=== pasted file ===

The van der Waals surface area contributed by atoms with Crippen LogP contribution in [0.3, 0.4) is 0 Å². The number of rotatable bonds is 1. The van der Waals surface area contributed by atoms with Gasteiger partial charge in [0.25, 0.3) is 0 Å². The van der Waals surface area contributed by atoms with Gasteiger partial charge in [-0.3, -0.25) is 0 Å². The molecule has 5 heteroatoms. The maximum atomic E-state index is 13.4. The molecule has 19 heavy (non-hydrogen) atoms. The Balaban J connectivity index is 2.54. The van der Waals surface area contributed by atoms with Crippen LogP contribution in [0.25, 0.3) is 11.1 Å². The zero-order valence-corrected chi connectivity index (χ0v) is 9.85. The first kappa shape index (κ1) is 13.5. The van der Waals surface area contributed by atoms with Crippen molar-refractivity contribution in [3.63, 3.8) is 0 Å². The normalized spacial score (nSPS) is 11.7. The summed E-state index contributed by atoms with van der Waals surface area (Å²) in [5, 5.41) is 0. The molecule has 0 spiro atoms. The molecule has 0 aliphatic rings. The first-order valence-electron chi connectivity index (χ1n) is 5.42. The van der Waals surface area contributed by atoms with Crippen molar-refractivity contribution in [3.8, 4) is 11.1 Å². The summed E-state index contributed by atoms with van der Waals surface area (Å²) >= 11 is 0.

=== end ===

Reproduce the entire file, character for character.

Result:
The van der Waals surface area contributed by atoms with Crippen LogP contribution in [0.3, 0.4) is 0 Å². The number of rotatable bonds is 1. The van der Waals surface area contributed by atoms with Gasteiger partial charge in [0.25, 0.3) is 0 Å². The van der Waals surface area contributed by atoms with Gasteiger partial charge in [-0.3, -0.25) is 0 Å². The molecule has 5 heteroatoms. The maximum atomic E-state index is 13.4. The molecule has 19 heavy (non-hydrogen) atoms. The Balaban J connectivity index is 2.54. The van der Waals surface area contributed by atoms with Crippen LogP contribution in [0.25, 0.3) is 11.1 Å². The zero-order valence-corrected chi connectivity index (χ0v) is 9.85. The first kappa shape index (κ1) is 13.5. The van der Waals surface area contributed by atoms with Crippen molar-refractivity contribution in [3.63, 3.8) is 0 Å². The normalized spacial score (nSPS) is 11.7. The summed E-state index contributed by atoms with van der Waals surface area (Å²) in [5, 5.41) is 0. The molecule has 0 spiro atoms. The molecule has 0 aliphatic rings. The first-order valence-electron chi connectivity index (χ1n) is 5.42. The van der Waals surface area contributed by atoms with Crippen molar-refractivity contribution in [3.8, 4) is 11.1 Å². The summed E-state index contributed by atoms with van der Waals surface area (Å²) >= 11 is 0.